Reverse Shoulder Replacement
A standard total shoulder replacement depends upon muscles and tendons around the shoulder joint to be intact. These muscles and their tendons function to move the shoulder and are together called the rotator cuff. When these tendons become extensively torn so that they do not attach to the bone any longer, the shoulder often does not function normally. The loss of the rotator cuff can produce pain and also loss of motion. A normal shoulder replacement is designed to work only if those tendons are intact.
Reverse Shoulder Replacement (Arthroplasty) has emerged as a very attractive alternative for patients with cuff-tear arthropathy, selected proximal humerus fractures and nonunions. Its indications continue to expand, especially for revision surgery.
Without an intact rotator cuff, the ball can ride high in the socket and wear abnormally, creating abnormal contact forces across the joint. Over time this leads to 'cuff-tear arthropathy.' In the later stages of a cuff tear, the patient develops arthritis in the shoulder and the result is constant pain, weakness and lack of function. The pain is so severe that patients suffering from cuff-tear can't sleep at night; they can't do their activities of daily living. They get depressed about their shoulder and it's affecting everything about what they do and who they are.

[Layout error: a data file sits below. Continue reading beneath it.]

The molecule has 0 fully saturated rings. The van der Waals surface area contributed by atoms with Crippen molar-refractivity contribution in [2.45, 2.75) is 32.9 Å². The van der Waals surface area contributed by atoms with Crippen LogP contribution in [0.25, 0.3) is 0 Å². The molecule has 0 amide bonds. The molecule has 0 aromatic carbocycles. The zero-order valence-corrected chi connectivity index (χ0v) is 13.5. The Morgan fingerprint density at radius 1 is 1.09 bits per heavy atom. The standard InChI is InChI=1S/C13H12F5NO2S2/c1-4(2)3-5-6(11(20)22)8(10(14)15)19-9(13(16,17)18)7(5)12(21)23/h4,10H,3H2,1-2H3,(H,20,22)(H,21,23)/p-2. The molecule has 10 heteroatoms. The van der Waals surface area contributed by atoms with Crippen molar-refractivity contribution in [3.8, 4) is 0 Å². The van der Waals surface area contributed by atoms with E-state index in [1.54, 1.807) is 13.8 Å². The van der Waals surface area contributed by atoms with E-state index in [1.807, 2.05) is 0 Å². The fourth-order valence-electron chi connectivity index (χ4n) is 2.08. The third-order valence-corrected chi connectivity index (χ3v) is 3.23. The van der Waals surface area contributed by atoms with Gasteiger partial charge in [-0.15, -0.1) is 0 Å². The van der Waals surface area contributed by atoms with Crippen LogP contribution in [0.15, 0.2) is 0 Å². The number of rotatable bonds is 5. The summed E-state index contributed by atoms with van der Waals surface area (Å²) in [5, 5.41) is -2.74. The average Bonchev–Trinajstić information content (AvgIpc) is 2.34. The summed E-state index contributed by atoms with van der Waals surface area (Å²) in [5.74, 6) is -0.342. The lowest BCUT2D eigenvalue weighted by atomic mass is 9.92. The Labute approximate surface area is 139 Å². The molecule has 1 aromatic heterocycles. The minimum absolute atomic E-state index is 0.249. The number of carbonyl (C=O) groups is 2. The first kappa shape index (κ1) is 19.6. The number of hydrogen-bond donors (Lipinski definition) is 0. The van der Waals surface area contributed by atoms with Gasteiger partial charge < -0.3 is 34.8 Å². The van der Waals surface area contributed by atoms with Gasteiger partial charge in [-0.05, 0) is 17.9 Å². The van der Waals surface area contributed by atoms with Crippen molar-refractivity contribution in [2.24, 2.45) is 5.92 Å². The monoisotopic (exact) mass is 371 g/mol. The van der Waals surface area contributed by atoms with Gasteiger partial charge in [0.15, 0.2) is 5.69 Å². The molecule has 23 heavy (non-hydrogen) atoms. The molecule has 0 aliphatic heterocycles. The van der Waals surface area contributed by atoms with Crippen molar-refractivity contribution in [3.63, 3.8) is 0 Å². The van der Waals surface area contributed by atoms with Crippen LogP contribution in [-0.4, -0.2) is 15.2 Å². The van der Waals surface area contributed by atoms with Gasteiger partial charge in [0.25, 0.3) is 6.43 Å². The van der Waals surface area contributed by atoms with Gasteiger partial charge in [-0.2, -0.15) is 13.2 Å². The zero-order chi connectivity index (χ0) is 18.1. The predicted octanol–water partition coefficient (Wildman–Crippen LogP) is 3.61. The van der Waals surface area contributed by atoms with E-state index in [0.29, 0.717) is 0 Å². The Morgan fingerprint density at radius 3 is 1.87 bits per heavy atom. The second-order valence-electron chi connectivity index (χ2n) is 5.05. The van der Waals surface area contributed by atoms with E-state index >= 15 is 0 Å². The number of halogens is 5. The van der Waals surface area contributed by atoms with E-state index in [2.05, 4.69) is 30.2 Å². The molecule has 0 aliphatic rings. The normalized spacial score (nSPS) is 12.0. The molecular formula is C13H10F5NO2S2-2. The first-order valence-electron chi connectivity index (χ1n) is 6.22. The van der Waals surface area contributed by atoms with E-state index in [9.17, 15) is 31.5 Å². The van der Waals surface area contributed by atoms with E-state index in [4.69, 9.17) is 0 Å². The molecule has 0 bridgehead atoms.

Reverse or Inverse Total Shoulder Arthroplasty (RTSA) is designed specifically for the treatment of glenohumeral (GH) arthritis when it is associated with irreparable rotator cuff damage, complex fractures as well as for a revision of a previously failed conventional Total Shoulder Arthroplasty (TSA) in which the rotator cuff tendons are deficient.
Like standard shoulder replacement surgeries, the arthritic joint surfaces are replaced with a highly polished metal ball attached to a plastic socket. But in the reverse procedure, the socket and metal ball are switched. The reverse procedure constrains the ball in a cup that is inserted into the end of the humerus and the metal ball is attached to the shoulder bone. This allows the patient to use the healthier, stronger deltoid muscle instead of the torn rotator cuff to lift the arm.
Anyone who has a condition that predisposes them to an infection is a poor candidate for RTSA. That may include patients with diabetes, someone who is on an immunosuppressant, or someone with rheumatoid arthritis. And because of the need to affix the prosthesis to the shoulder, patients with poor bone quality are also poor candidates.
The prosthesis system used for Reverse Shoulder Replacement are the opposite of the system used in standard shoulder replacement. In this socket and metal ball are switched as shown in the image below.